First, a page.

Russia judges Strasbourg bill

Submitted by ILGA-Europe

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Russia’s higher institutions of justice are peering over a bill that could neuter the growing pile of rulings against Russia from the European Court of Human Rights.

Alexander Torshin’s bill would allow Russia’s Constitutional Court to block certain decisions from Strasbourg, but it has been receiving mixed views in judicial circles.

The Federation Council, of which Torshin, pictured above, is acting speaker, said that the formula he used had not been laid out properly.

Meanwhile the Arbitration Court has given it the thumbs up, but the Constitutional Court, the apparent beneficiary of the bill, said there were gaps in the draft.

Turborn Jagland, Secretary General of the Council of Europe, said he was “very concerned,” Kommersant reported.

The order of courts

The bill gets its first reading on 1 July, proposing amendments to the criminal procedure code and arbitration code. It calls for a new way to review cases and would transform the balance of power between Strasbourg and Moscow.

If Torshin gets his way then whenever the European Court of Human Rights rules that human rights have indeed been breached, the Constitutional Court in Russia will have to check the European ruling again.

If the Constitutional Court finds that the initial Russian verdict complies with the country’s constitution then no-one, including the Strasbourg court, will be able to demand anything.

This effectively gives the Constitutional Court free reign to ignore what Strasbourg has to say, Kommersant reported.

Leaving Strasbourg

The ECHR, unsurprisingly, is concerned about the plan.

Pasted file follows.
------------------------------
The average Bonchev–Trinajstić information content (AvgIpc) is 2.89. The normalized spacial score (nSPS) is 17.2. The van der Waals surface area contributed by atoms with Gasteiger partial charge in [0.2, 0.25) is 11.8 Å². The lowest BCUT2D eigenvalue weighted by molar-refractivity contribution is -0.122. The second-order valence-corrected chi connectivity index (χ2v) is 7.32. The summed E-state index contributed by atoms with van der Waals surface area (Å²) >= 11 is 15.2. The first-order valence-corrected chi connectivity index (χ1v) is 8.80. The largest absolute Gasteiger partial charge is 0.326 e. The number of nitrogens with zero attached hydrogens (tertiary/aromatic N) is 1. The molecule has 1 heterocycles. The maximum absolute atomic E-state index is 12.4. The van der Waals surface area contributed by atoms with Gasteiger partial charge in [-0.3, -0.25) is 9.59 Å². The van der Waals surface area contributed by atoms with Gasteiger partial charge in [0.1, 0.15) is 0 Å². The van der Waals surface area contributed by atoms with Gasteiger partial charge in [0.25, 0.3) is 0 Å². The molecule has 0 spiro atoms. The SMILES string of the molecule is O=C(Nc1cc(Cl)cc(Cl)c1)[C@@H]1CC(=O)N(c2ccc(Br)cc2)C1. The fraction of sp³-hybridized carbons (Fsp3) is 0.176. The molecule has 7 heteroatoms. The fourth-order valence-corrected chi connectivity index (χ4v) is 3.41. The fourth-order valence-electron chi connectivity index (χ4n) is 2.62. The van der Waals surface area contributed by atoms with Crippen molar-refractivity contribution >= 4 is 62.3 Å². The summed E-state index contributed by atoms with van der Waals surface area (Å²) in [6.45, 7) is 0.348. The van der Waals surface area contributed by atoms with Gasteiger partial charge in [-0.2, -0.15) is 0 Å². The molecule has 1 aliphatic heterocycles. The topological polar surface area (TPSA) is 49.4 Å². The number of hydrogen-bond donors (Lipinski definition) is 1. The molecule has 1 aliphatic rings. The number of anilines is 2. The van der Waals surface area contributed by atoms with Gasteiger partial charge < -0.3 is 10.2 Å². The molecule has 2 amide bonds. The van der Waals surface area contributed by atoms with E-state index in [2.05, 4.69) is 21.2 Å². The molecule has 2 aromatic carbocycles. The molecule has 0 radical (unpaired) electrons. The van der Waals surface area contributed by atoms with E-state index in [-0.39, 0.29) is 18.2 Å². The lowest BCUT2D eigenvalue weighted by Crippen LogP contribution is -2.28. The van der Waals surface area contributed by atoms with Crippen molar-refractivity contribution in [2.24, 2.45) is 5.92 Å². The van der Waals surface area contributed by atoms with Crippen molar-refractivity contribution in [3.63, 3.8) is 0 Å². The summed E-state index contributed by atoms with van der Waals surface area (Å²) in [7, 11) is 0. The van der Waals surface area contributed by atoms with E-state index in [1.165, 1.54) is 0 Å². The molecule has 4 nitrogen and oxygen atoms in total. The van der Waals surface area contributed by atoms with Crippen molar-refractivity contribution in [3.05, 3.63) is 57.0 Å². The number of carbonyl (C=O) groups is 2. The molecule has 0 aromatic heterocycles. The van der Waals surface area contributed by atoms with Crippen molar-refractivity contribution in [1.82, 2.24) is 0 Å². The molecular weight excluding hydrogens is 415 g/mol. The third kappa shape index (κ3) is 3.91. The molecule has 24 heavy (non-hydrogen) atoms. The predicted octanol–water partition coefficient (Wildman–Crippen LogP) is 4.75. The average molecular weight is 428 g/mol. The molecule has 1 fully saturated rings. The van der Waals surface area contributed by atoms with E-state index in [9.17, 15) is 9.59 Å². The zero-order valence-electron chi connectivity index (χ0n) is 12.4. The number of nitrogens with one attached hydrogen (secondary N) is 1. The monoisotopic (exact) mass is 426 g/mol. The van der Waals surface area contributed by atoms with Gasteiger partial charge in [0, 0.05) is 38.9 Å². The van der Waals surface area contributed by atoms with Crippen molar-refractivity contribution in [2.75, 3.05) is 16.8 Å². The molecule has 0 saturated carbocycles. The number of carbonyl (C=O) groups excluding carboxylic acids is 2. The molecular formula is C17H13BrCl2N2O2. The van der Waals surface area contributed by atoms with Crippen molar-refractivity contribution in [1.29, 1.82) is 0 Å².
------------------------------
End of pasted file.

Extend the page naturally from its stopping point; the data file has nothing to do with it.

Turborn Jagland, General Secretary of the European Court of Human Rights, slammed the bill and urged the Russian authorities to ditch the proposal. He fears the legislation would upset relations between Russia and the Council of Europe.

Mikhail Fedotov, head of the Presidential Council for Human Rights added that Jagland is concerned Russia will withdraw altogether from the Council of Europe, something that Lyudmila Alexeyeva, doyenne of the Russian human rights movement and head of the Moscow Helsinki Group, also fears.

No big deal

But analysts say that anyone worried that Russia will leave the Council can breathe easy. Getting into the Council of Europe in the first place 20 years ago was a major coup for Russian diplomacy.

Although this bill mirrors a bitter and real struggle between modernizers and conservatives, leaving the council would be such a disaster for Russia’s clout internationally that Strasbourg will keep its toehold of influence in Russia, at least for now, Nadia Arbatova of the Institute for World Relations and International Relations, told The Moscow News after Torshin first put his bill forward.

And in reality it changes nothing as all Strasbourg can do it impose a fine when Russia errs. It cannot bring about lasting change, as has been shown when verdicts declaring bans on Gay Pride marches were ruled illegal, only for subsequent rallies to be banned anyway by Moscow City authorities.

Russia’s government has also picked and chosen which laws to follow and Strasbourg’s rulings have fared no better than any others, points out Masha Lipman of the Carnegie Center.

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